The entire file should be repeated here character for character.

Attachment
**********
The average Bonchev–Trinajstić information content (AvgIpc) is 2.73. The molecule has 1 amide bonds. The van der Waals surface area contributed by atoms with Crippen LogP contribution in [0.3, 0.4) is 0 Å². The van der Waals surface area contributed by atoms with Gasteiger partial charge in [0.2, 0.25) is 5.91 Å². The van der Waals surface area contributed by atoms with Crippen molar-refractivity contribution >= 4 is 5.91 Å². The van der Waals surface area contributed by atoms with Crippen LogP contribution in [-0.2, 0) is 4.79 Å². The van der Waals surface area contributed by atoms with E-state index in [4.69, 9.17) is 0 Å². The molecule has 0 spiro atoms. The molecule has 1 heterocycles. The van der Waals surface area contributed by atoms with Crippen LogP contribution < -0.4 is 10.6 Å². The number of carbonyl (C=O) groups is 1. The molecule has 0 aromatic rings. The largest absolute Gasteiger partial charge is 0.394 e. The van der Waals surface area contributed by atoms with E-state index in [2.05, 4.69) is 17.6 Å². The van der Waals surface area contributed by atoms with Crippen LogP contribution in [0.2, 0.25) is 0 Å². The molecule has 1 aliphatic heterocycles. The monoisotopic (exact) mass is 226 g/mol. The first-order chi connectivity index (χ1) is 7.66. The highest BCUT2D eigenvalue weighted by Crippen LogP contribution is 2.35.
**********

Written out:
The average Bonchev–Trinajstić information content (AvgIpc) is 2.73. The molecule has 1 amide bonds. The van der Waals surface area contributed by atoms with Crippen LogP contribution in [0.3, 0.4) is 0 Å². The van der Waals surface area contributed by atoms with Gasteiger partial charge in [0.2, 0.25) is 5.91 Å². The van der Waals surface area contributed by atoms with Crippen molar-refractivity contribution >= 4 is 5.91 Å². The van der Waals surface area contributed by atoms with Crippen LogP contribution in [-0.2, 0) is 4.79 Å². The van der Waals surface area contributed by atoms with E-state index in [4.69, 9.17) is 0 Å². The molecule has 0 spiro atoms. The molecule has 1 heterocycles. The van der Waals surface area contributed by atoms with Crippen LogP contribution < -0.4 is 10.6 Å². The number of carbonyl (C=O) groups is 1. The molecule has 0 aromatic rings. The largest absolute Gasteiger partial charge is 0.394 e. The van der Waals surface area contributed by atoms with E-state index in [2.05, 4.69) is 17.6 Å². The van der Waals surface area contributed by atoms with Crippen LogP contribution in [0.2, 0.25) is 0 Å². The molecule has 1 aliphatic heterocycles. The monoisotopic (exact) mass is 226 g/mol. The first-order chi connectivity index (χ1) is 7.66. The highest BCUT2D eigenvalue weighted by Crippen LogP contribution is 2.35.